And then Christmas! This is the Good News! It is a story that is down to earth because God comes down to us. It has all the hallmarks of real life: birth, death, marriage, relatives, taxes, babies, work.

It was into this world that God arrived as one of us. And, oddly and wonderfully, the great joy of Christmas is that we do nothing to make it happen – Christmas happens to us. Notice, during our pageant, how wildly passive all the biblical characters are. They, like us, are recipients of God’s grace made manifest in the manger.

The story itself, as I noted before, is so warm and familiar that the shock of it all has dimmed. And yet, Christmas is absolutely astonishing!

God, the author of the cosmos, chose a young woman from a forgotten village to birth God’s very self in a sleepy little town in a tucked away corner of the empire. The first to know of God’s birth were shepherds, those relegated to the margins of society and ignored by most. 

Jesus, fully God and fully human, grew into an adult who had a brief public ministry that was spent among the riff-raff and the elite, announced God’s forgiveness of sin for a world undeserving, and in whose death and resurrection, we are made holy.

And it doesn’t matter who are you or what you’ve done. This all happens for you.

The world will tell us again and again and again that we are not worthy, that there is always more to do. Christmas tells us the opposite. God makes us worthy. There is nothing we have to do, except open our hands to the gift that is Jesus Christ. 

That is how the Good News works, it’s good news.

Christmas is the end of the beginning and its the story we are about to receive through pageant and song, but before I hand it over, I want to share one final thought:

There’s this thing that we do every Christmas Eve, in addition to the drama and the lines and the songs, we end worship same way every year: with the lighting of candles and the singing of Silent Night. It’s a tradition. Some of my earliest memories are of standing up on the seat of a pew on Christmas Eve, holding up my little candle, and watching wax fall onto the floor.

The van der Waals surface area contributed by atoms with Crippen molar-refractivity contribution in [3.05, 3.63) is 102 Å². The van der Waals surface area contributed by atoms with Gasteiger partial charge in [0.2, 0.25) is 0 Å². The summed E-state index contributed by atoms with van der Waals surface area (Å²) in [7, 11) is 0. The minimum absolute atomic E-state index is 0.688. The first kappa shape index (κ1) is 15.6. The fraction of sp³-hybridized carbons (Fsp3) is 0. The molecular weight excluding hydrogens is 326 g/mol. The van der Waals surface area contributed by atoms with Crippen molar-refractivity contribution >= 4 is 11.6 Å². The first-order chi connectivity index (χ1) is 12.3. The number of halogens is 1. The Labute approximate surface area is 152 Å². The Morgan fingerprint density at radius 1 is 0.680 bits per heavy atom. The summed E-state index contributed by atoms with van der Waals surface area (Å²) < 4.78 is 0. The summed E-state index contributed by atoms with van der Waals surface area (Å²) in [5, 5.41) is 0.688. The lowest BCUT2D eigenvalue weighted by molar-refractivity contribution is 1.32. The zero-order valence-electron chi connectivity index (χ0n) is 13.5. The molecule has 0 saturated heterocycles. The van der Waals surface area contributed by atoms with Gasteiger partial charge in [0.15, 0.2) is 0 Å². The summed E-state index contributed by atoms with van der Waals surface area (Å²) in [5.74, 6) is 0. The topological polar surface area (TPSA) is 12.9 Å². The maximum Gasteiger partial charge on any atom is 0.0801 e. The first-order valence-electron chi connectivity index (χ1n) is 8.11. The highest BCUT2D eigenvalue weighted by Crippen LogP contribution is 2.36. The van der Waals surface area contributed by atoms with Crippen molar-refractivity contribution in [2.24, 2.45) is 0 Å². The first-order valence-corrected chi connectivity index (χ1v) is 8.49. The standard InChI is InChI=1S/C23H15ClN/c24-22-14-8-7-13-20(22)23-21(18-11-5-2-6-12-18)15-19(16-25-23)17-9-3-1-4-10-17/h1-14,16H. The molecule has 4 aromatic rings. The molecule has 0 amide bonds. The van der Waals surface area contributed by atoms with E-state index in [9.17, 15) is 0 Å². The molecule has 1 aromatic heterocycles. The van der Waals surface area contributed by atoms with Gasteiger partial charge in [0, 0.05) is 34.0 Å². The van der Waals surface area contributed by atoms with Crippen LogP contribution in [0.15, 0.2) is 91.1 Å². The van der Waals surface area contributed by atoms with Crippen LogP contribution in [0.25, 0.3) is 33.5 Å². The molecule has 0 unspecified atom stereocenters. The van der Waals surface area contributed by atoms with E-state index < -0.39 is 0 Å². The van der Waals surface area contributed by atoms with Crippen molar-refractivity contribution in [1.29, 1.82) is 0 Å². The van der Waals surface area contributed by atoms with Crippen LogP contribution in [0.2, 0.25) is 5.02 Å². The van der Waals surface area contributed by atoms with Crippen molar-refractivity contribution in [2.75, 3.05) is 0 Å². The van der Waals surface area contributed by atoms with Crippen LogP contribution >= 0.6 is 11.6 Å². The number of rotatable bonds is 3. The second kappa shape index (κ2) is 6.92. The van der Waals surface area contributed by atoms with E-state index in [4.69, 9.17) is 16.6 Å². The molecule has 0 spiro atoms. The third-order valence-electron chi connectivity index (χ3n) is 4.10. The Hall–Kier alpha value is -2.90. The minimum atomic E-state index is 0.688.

But last year, as we rounded out the pageant, I came forward with my tiny little candle, and brought it up to the Christ Candle. From that one candle the light spreads throughout the church. And I’ve done this countless times. But last year something happened to me. I brought the light down to the first person sitting in the first pew, I don’t even remember who it was, but I remember their eyes. I remember seeing the light of the candle flickering in their eyes, and it hit me hard in the chest, a sensation I can’t quite describe with words, I was overwhelmed by the conviction that it’s true. All of it. The light of God’s love outshines the darkness.

In the candlelight spreading across the sanctuary, in the little children in their costumes, I saw and felt that the Good News really is good.

God in Christ, born to us, has brought us salvation. God is our helper, liberator, and redeemer. God rescues and delivers us. We live because God is with us.

God in Christ, born to us, has changed the cosmos free of charge, without our earning or deserving. The only thing we are asked to do is stretch out our hand, receive the gift, and be thankful.

God in Christ, born to us, has brought salvation to all, without reservation or execution, simply because that is who God is.

To you is born this day in the city of David a Savior, who is the Messiah, the Lord. 

Merry Christmas.